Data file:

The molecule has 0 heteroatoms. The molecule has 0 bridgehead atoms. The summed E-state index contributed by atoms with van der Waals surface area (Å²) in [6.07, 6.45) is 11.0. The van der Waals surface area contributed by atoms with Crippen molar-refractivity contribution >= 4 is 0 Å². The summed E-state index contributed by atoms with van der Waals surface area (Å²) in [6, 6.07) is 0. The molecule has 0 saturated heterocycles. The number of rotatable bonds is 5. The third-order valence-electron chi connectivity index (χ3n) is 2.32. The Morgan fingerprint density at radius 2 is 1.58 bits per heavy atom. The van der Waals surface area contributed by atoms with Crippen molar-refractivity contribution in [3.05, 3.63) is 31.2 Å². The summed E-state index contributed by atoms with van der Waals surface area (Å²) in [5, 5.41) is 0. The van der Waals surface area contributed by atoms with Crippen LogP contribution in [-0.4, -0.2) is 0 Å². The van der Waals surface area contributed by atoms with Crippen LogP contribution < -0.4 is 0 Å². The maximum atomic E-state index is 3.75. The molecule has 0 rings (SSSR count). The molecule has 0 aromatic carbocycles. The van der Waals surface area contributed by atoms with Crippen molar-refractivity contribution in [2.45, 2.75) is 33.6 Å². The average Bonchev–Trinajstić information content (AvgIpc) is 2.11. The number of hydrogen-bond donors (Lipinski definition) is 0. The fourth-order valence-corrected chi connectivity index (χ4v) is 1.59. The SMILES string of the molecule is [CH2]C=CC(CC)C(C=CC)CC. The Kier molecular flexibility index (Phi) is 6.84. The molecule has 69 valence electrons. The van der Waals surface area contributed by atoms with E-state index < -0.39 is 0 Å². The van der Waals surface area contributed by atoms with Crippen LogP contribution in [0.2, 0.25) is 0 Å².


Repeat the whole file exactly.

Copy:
The molecule has 0 heteroatoms. The molecule has 0 bridgehead atoms. The summed E-state index contributed by atoms with van der Waals surface area (Å²) in [6.07, 6.45) is 11.0. The van der Waals surface area contributed by atoms with Crippen molar-refractivity contribution >= 4 is 0 Å². The summed E-state index contributed by atoms with van der Waals surface area (Å²) in [6, 6.07) is 0. The molecule has 0 saturated heterocycles. The number of rotatable bonds is 5. The third-order valence-electron chi connectivity index (χ3n) is 2.32. The Morgan fingerprint density at radius 2 is 1.58 bits per heavy atom. The van der Waals surface area contributed by atoms with Crippen molar-refractivity contribution in [3.05, 3.63) is 31.2 Å². The summed E-state index contributed by atoms with van der Waals surface area (Å²) in [5, 5.41) is 0. The van der Waals surface area contributed by atoms with Crippen LogP contribution in [-0.4, -0.2) is 0 Å². The van der Waals surface area contributed by atoms with Crippen LogP contribution < -0.4 is 0 Å². The maximum atomic E-state index is 3.75. The molecule has 0 rings (SSSR count). The molecule has 0 aromatic carbocycles. The van der Waals surface area contributed by atoms with Crippen molar-refractivity contribution in [2.45, 2.75) is 33.6 Å². The average Bonchev–Trinajstić information content (AvgIpc) is 2.11. The number of hydrogen-bond donors (Lipinski definition) is 0. The fourth-order valence-corrected chi connectivity index (χ4v) is 1.59. The SMILES string of the molecule is [CH2]C=CC(CC)C(C=CC)CC. The Kier molecular flexibility index (Phi) is 6.84. The molecule has 69 valence electrons. The van der Waals surface area contributed by atoms with E-state index < -0.39 is 0 Å². The van der Waals surface area contributed by atoms with Crippen LogP contribution in [0.2, 0.25) is 0 Å².